Some of the region’s best emerging artists will be given an opportunity to showcase their work at major galleries when the biggest art initiative of its kind returns next year.

Four galleries – Birmingham Museum & Art Gallery , the Barber Institute of Fine Arts , Wolverhampton Art Gallery and the Herbert Art Gallery & Museum in Coventry – are working in partnership to put on the exhibitions which make up New Art West Midlands (NAWM).

Visitors will see painting, sculpture, photography, performance, installation and video works from 30 of the West Midlands’ most promising artists.

NAWM will exhibit the work, all by artists who have graduated from one of the region’s undergraduate and postgraduate fine art degree courses in the past three years: Birmingham City University, Coventry University, Staffordshire University, University of Wolverhampton and University of Worcester.

With five universities and four galleries, it is the largest partnership of its kind in England.

Five of the 30 artists will win cash prizes of £1,000, plus a select group will be offered residencies, a project or mentoring opportunities with partners including Compton Verney, The New Art Gallery Walsall and the National Trust.

Birmingham Museum and Art Gallery
Birmingham Museum and Art Gallery

Birmingham Museum & Art Gallery once again devotes a major gallery space to the project. A 6ft sock monkey puppet created by Vicky Roden, plus large-scale animal hybrid sculptures by Jade Simpson and human-like sculptures by Lisa Marie Williams will be shown.

There will also be work by Michael Carr, whose street map of Coventry references the city’s Ska heritage. There is installation by Adam Grüning, and Reece Kennedy, light-boxes by James Turner, prints by Yasmin Rennie and vivid paintings by Jennifer Shufflebotham and Emily Sparkes.

At the Barber Institute of Fine Arts, new works will be placed in the Lady Barber Gallery alongside those by artists of historical importance.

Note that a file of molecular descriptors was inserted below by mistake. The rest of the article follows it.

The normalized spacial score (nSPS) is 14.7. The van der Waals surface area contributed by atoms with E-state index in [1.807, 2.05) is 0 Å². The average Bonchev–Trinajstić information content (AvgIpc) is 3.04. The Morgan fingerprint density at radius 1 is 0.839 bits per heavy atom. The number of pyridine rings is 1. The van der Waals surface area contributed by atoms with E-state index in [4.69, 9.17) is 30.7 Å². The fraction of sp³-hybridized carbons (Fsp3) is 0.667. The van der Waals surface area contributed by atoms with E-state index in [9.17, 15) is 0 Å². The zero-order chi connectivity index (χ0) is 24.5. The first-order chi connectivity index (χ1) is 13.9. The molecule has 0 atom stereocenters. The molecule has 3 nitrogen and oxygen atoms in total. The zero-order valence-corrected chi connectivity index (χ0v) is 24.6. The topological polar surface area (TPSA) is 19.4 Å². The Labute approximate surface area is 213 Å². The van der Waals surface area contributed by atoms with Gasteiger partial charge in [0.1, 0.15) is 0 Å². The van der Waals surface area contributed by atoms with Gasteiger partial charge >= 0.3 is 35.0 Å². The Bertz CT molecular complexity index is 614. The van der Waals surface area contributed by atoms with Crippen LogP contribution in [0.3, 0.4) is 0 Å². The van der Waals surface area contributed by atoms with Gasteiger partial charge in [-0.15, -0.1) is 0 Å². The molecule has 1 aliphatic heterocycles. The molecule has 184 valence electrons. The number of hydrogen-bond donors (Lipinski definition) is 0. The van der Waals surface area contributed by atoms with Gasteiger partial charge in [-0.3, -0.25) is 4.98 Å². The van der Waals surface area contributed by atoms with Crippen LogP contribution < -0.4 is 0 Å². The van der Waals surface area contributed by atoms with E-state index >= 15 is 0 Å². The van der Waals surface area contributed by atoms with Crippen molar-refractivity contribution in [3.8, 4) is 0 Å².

The Herbert Art Gallery & Museum joins New Art West Midlands for the first time in 2015. Its exhibition includes a series of photo collage works by Joanna Fursman, the theme continuing with a 3D collage installation by Andrea Hannon.

Wolverhampton Art Gallery presents further still life photographs by Sevven Kucuk and illustrated books by Shijie Hai. There will also be sculptural works by Jessica Holt and Camilla Searle’s video installation.

Quiz - Public art in Birmingham: How well do you know the city's artworks?

Wendy Law, director of Turning Point West Midlands which is behind the initiative, said: “It is exciting to see how New Art West Midlands has grown over the last three years.

“There is an interesting and diverse range of talent and work coming out of our art schools and universities today. New Art West Midlands provides an important opportunity at a crucial point in the careers of these artists, enabling them to have their work displayed in highly respected galleries and to be seen and enjoyed by a large public.”

Previous participants of New Art West Midlands have gone on to enjoy career success: artworks by two previous New Art West Midlands artists, Chris Clinton and Lucy Hutchinson, were bought by the Arts Council Collection, the largest national collection of modern and contemporary British Art.

The artists taking part in New Art West Midlands have been selected by the internationally respected artists John Newling and Bedwyr Williams, and art historian Amna Malik.

This is the third edition of New Art West Midlands. Last year more than 100,000 people visited the exhibitions.